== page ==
Market share of Indian textile items expand in 13 nations

Textiles | On 11th Dec 2017

Market share of Indian textile items expand in 13 nations

Thirteen countries — Germany, France, Italy, the United States,...

Courtesy: EUBrasil

Textiles | On 11th Dec 2017

Euratex, ABIT welcome negotiations for EU-Mercosur FTA

European Apparel and Textile Confederation (Euratex) and the...

Most firms expect no change in investment plans: CII survey

Textiles | On 11th Dec 2017

Most firms expect no change in investment plans: CII survey

Despite visible optimism in Indian industry with the Confederation of ...

Interviews View All

Frank Gossmann
Rotorcraft AG

‘RT3 motto is: Do not check millimetres, check colours.’

Spokesperson
Hugo Boss

'Hugo Boss works with carefully selected sourcing partners'

Luke Otten
Wigwam Mills Inc

Wigwam aims to recycle discarded yarn that doesn’t make it through the...

Harsh Shah

Established in 1956 with a small beginning, Embee today manufactures a...

Riddhi Jain

Conceived in Europe and curated in New Delhi, NeceSera is a...

Rikesh Mistry

Jupiter Comtex Pvt Ltd, established in 1973, started its textile machinery ...

Kai Poehler
Voith Paper GmbH & Co. KG

The glass mat industry is growing by five to eight per cent annually. Kai...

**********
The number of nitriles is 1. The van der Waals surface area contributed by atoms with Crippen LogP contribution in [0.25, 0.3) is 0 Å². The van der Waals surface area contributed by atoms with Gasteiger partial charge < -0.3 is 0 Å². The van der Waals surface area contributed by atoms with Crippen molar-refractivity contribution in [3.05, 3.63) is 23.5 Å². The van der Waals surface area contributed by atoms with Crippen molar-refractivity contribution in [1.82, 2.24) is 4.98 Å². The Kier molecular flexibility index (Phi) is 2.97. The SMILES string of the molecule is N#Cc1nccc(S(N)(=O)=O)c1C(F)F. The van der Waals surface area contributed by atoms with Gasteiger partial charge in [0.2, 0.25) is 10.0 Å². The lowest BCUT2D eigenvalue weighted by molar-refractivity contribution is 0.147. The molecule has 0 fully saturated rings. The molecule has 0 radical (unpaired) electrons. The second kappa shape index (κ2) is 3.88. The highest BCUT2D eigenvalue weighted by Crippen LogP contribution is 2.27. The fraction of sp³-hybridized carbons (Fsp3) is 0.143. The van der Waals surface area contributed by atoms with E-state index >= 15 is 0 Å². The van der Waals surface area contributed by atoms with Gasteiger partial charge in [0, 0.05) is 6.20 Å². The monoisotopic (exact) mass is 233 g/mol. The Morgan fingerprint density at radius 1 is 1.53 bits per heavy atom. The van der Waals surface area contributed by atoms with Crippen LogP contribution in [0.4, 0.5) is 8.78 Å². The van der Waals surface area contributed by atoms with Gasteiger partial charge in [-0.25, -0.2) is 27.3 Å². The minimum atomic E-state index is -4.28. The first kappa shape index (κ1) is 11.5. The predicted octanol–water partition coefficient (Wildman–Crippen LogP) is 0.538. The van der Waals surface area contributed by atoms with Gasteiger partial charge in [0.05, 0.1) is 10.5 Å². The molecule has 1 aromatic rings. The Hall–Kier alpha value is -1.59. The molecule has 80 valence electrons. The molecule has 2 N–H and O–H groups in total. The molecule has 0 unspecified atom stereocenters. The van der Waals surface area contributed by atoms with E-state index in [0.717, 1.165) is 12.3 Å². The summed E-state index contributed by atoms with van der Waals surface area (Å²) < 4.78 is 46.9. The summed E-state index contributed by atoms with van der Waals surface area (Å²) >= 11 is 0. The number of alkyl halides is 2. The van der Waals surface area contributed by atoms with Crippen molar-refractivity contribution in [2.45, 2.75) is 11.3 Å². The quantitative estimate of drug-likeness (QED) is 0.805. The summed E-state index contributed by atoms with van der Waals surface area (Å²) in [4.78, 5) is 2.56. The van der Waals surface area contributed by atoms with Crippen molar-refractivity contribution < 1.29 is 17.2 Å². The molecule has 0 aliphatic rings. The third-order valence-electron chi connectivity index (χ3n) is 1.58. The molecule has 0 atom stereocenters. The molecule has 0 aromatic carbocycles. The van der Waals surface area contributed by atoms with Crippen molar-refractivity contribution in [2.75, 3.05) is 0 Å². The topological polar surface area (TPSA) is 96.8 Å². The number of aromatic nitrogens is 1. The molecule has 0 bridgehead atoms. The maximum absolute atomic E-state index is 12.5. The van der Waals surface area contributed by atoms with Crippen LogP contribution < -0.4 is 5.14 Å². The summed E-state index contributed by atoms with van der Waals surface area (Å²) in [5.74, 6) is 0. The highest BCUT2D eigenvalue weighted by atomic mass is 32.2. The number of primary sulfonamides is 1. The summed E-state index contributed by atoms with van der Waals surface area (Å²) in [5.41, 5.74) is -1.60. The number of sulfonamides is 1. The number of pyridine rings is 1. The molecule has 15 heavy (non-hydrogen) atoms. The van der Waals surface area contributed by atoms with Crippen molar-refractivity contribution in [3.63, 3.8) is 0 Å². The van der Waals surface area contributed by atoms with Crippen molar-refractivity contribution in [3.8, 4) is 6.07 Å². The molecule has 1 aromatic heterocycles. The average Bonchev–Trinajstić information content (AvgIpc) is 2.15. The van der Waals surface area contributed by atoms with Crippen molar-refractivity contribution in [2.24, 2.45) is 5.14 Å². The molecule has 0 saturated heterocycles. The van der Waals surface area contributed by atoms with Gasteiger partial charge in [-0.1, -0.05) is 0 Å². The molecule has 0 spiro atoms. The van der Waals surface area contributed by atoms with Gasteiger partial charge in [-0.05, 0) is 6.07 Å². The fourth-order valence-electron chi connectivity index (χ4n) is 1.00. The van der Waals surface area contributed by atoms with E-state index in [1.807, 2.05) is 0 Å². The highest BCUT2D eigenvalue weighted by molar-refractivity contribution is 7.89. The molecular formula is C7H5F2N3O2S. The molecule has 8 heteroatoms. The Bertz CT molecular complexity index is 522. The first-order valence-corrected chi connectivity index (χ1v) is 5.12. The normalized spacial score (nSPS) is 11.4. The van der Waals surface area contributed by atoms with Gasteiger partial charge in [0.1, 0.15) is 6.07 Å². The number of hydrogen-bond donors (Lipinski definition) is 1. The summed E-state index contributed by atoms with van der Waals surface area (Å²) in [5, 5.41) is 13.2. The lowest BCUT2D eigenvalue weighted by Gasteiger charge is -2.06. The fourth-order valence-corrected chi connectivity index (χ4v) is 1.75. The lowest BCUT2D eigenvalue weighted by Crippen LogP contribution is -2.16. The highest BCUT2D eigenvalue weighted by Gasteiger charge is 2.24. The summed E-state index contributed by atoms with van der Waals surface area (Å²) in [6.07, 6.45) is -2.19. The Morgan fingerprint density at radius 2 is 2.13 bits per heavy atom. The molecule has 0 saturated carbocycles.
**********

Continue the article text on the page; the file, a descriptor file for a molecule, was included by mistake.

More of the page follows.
Kevin Nelson
TissueGen

Kevin Nelson, Chief Scientific Officer, TissueGen discusses the growing...

Kerem Durdag
Biovation II LLC

Kerem Durdag, CEO, Biovation II LLC, provides an insight into future...

Karan Arora
Karan Arora

Bridal couture created with rich Indian heritage, exquisite craftsmanship...

Wendell Rodricks
Wendell Rodricks

"We should not compare India and the West. There are things we do that...

Sidharth Sinha
Sidharth Sinha

<b>Sidharth Sinha</b> has contributed to the successful rebirth and...

Press Release

Press Release

Letter to Editor

Letter to Editor

RSS Feed

RSS Feed

Submit your press release on


editorial@fibre2fashion.com

Letter To Editor






(Max. 8000 char.)

Search Companies





SEARCH

December 2017

Subscribe today and get the latest update on Textiles, Fashion, Apparel and so on.

news category


Related Categories:

Planning to Take the Leap towards
Sustainability?

Do you see sustainability as a route to business growth?

Yes No

Do you think the sustainability space has the needed tools and resources available for a business to lead change?

Yes No

Active Poll

Do you see sustainability as a route to business growth?

Yes
69.2%
No
12.1%
Skip
18.7%

Total Votes: 91

Do you think adopting a sustainable approach will be a profitable move for your business?

Yes No

Active Poll

Do you think the sustainability space has the needed tools and resources available for a business to lead change?

Yes
61.5%
No
30.8%
Skip
7.7%

Total Votes: 91

Do you want the world to know about your sustainability journey and your business’ environmental footprint?

Yes No

Active Poll

Do you think adopting a sustainable approach will be a profitable move for your business?

Yes
86.8%
No
9.9%
Skip
3.3%

Total Votes: 91

Thanks for your valuable feedback. Claim your free latest sustainability e-book.

Active Poll

Do you want the world to know about your sustainability journey and your business’ environmental footprint?

Yes
81.3%
No
8.8%
Skip
9.9%

Total Votes: 91


E-News Insight
Subscribe Today and Get the
Latest News Update in Your Mail Box.
Advanced Search